Way back in 2007, my book club read In the Heart of the Sea: The Tragedy of the Whaleship Essex by Nathaniel Philbrick. Loved the book (I’m a big fan of real-life adventures) but it was a poor choice for the book club. There wasn’t much to debate, really – whales are big, starvation is bad – and we were all in agreement that it was a great story, quite well-written. Maybe that’s why I’m having trouble imagining it as a movie, but apparently Ron Howard doesn’t have that problem. And hey – watching Chris Hemsworth is not exactly suffering, so I’m willing to give it a try. It’s always interesting to compare the book in your head to the images on the screen. Sometimes, it’s disappointing but sometimes they get it right. I’m looking forward to seeing what they’ve done with this one.
Archive for the 'Adventure/Travel' Category
I was of two minds about Christopher Stewart’s Jungleland: A Mysterious Lost City, a WWII Spy, and a True Story of Deadly Adventure. First of all, I love a good adventure book. Traipsing through the jungle looking for a lost city, with a plan based only on rumors and some numbers carved into an old walking stick? Love it! That’s my idea of a great read. There is plenty of adventure and mystery surrounding Theodore Morde’s trek into the Honduran jungle, looking for Cuidad Blanca, the White City. Morde is a fascinating character — a stowaway at 19 on a ship to Germany; 10 years spent sailing around the world, working as a bellboy, a cook, whatever work he could find on tramps and freighters; writing about the foreign ports he visited:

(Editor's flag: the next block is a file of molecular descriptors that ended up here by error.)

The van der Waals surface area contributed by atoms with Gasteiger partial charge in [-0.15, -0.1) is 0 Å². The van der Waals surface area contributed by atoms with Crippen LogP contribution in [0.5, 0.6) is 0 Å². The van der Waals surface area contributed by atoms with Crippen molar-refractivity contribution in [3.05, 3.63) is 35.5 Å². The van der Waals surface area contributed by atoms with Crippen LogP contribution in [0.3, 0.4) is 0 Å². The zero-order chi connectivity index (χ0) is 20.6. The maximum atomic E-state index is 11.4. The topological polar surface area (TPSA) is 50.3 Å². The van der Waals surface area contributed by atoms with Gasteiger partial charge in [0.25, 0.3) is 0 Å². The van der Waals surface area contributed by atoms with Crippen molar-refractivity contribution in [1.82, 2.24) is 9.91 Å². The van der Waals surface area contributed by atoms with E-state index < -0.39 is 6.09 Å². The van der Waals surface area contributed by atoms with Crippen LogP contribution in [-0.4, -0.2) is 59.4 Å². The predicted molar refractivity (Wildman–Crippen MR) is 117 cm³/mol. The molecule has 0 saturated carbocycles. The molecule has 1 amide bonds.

“He wrote about confidence men in Paris,; a dead man being burned on a pyre in Bombay; cockfighting in Siam. In Nias, a remote island off the western coast of Sumatra, he lived with a tribe of headhunters. He was surprised to find stone houses and paved roads in such a distant place, which made him start to ponder the early seeds of civilization…”
He fought in the Spanish Civil War and was probably a government spy, working on a complicated plan to overthrow Hitler. Eventually, like a lot of adventurers, he met a bad end, but not in a far-off jungle. Much closer to home.
There is every indication that he knew the exact location of the White City, but he kept it a secret, giving only hints, vague indications and false information. What was so compelling about this site that he did not want to share it with the rest of the world? Was it greed or something more sinister?